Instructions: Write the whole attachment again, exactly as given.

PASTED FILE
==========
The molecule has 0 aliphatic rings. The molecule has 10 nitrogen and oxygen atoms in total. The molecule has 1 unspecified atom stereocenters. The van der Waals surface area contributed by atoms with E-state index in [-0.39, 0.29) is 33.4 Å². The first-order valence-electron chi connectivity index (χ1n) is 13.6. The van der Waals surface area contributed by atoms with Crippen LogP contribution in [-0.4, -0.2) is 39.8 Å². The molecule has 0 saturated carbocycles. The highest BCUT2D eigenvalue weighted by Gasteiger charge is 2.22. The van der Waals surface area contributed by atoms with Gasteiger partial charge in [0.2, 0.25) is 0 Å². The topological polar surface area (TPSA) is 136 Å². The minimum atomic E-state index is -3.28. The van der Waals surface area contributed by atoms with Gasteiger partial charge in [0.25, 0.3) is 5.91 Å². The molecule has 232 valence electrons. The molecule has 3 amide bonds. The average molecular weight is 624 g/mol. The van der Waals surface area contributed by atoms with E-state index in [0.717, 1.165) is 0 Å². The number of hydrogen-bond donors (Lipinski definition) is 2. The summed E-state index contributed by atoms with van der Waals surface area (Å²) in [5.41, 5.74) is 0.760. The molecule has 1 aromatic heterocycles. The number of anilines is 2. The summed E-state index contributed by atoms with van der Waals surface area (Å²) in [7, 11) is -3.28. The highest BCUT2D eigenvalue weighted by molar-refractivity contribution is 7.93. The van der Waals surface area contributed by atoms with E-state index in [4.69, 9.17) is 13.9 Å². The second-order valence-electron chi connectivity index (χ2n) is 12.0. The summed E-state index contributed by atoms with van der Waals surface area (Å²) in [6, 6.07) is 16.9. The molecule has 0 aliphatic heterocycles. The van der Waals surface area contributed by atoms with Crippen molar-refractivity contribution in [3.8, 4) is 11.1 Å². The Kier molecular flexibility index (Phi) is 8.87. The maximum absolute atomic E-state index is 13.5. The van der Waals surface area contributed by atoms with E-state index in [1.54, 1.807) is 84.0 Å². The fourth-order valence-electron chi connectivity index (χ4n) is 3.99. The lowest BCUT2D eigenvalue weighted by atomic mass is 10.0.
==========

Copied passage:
The molecule has 0 aliphatic rings. The molecule has 10 nitrogen and oxygen atoms in total. The molecule has 1 unspecified atom stereocenters. The van der Waals surface area contributed by atoms with E-state index in [-0.39, 0.29) is 33.4 Å². The first-order valence-electron chi connectivity index (χ1n) is 13.6. The van der Waals surface area contributed by atoms with Crippen LogP contribution in [-0.4, -0.2) is 39.8 Å². The molecule has 0 saturated carbocycles. The highest BCUT2D eigenvalue weighted by Gasteiger charge is 2.22. The van der Waals surface area contributed by atoms with Gasteiger partial charge in [0.2, 0.25) is 0 Å². The topological polar surface area (TPSA) is 136 Å². The minimum atomic E-state index is -3.28. The van der Waals surface area contributed by atoms with Gasteiger partial charge in [0.25, 0.3) is 5.91 Å². The molecule has 232 valence electrons. The molecule has 3 amide bonds. The average molecular weight is 624 g/mol. The van der Waals surface area contributed by atoms with E-state index in [0.717, 1.165) is 0 Å². The number of hydrogen-bond donors (Lipinski definition) is 2. The summed E-state index contributed by atoms with van der Waals surface area (Å²) in [5.41, 5.74) is 0.760. The molecule has 1 aromatic heterocycles. The number of anilines is 2. The summed E-state index contributed by atoms with van der Waals surface area (Å²) in [7, 11) is -3.28. The highest BCUT2D eigenvalue weighted by molar-refractivity contribution is 7.93. The van der Waals surface area contributed by atoms with E-state index in [4.69, 9.17) is 13.9 Å². The second-order valence-electron chi connectivity index (χ2n) is 12.0. The summed E-state index contributed by atoms with van der Waals surface area (Å²) in [6, 6.07) is 16.9. The molecule has 0 aliphatic heterocycles. The van der Waals surface area contributed by atoms with Crippen molar-refractivity contribution in [3.8, 4) is 11.1 Å². The Kier molecular flexibility index (Phi) is 8.87. The maximum absolute atomic E-state index is 13.5. The van der Waals surface area contributed by atoms with E-state index in [1.54, 1.807) is 84.0 Å². The fourth-order valence-electron chi connectivity index (χ4n) is 3.99. The lowest BCUT2D eigenvalue weighted by atomic mass is 10.0.